Apple has decided to discontinue its buy now, pay later (BNPL) service, Apple Pay Later, which was launched in the US in October 2023.

This move comes in anticipation of regulatory changes and the company’s strategic shift to new types of installment loans globally.

Apple Pay Later faced persistent regulatory scrutiny

Despite initial expectations of success, Apple Pay Later faced persistent regulatory scrutiny, particularly from the US Consumer Financial Protection Bureau (CFPB), which has been closely examining the BNPL sector. Apple’s decision to terminate the service is a direct response to the evolving regulatory landscape. Apple is pivoting to a model that offers installment loans through Apple Pay, partnering with credit card companies, banks, and lenders.

The CFPB has been actively investigating the BNPL sector as a result of concerns over consumer risks such as data privacy and excessive debt. Persistent complaints from BNPL customers about refunds and disputed transactions have been a significant factor in regulatory scrutiny, prompting Apple to assure users of its commitment to safety and privacy.

The CFPB’s inquiry into BNPL services and the subsequent May 2024 interpretive rules that mandate key consumer protections akin to those for credit card users, has increased the compliance burden for BNPL providers. By discontinuing Apple Pay Later, Apple is strategically avoiding pending regulatory requirements that could impose additional obligations on BNPL lenders, such as investigating disputes and issuing refunds. The discontinuation of the service in the US will require Apple to communicate effectively with active Apple Pay Later users to maintain customer satisfaction by ensuring a smooth transition to the new Apple Pay installment loan services.

New loan installment service

Apple’s reach into financial services mirrors a wider trend of big tech companies like Amazon, Meta, Google, and Uber offering fintech options of their own. Apple’s new installment loan feature will be available in more countries than the previous service, starting with the UK in partnership with HSBC and Monzo. In the US, it will be supported by Citi, Synchrony, and lenders using Fiserv software, and Apple users will have the option to apply for loans through Affirm at the point of sale with Apple Pay.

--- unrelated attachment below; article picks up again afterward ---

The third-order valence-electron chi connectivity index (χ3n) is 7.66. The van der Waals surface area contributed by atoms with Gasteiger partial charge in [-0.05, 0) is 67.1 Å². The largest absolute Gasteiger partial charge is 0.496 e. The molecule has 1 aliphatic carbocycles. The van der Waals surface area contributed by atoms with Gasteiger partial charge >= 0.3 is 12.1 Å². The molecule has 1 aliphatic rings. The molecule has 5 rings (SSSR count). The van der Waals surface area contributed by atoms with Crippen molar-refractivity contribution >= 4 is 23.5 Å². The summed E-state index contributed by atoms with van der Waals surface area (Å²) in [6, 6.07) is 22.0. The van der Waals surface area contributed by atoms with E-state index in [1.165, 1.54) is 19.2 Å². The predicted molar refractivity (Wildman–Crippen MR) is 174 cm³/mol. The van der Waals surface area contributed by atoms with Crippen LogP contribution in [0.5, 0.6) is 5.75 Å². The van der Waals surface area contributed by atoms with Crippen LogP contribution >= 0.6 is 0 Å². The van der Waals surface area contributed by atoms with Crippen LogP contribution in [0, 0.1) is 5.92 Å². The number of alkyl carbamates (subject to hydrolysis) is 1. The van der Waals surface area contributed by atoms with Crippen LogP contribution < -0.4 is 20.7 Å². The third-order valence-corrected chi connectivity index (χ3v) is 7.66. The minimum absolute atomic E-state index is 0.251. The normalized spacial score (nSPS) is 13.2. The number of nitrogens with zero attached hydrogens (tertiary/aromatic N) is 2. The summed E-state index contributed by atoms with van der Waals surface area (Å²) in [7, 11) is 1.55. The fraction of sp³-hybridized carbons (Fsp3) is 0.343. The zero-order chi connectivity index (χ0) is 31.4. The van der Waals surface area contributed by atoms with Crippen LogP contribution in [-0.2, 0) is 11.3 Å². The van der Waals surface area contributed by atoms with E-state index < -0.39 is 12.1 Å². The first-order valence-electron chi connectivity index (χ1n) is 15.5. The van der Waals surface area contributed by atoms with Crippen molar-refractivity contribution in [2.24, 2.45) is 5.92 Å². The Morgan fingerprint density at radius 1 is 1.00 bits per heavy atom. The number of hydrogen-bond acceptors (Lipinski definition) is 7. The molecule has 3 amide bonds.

How well do you really know your competitors?

Access the most comprehensive Company Profiles on the market, powered by GlobalData. Save hours of research. Gain competitive edge.

Company Profile – free sample

Thank you!

Your download email will arrive shortly

Not ready to buy yet? Download a free sample

We are confident about the unique quality of our Company Profiles. However, we want you to make the most beneficial decision for your business, so we offer a free sample that you can download by submitting the below form

By GlobalData
Visit our Privacy Policy for more information about our services, how we may use, process and share your personal data, including information of your rights in respect of your personal data and how you can unsubscribe from future marketing communications. Our services are intended for corporate subscribers and you warrant that the email address submitted is your corporate email address.

By integrating installment loans into Apple Pay, the company is positioning itself to cater to a broader audience, potentially increasing its user base and transaction volumes. The new service also aims to provide greater flexibility in payment methods, leading to increased consumer spending and loyalty.

Apple’s new service is a valuable customer retention tool as users will be less likely to exit an ecosystem, which aids them in getting and paying off loans. By transitioning to a model that offers installment loans through Apple Pay in partnership with established financial institutions, Apple aims to sidestep the regulatory challenges associated with BNPL services while expanding its fintech offerings and maintaining customer loyalty within the Apple iOS ecosystem.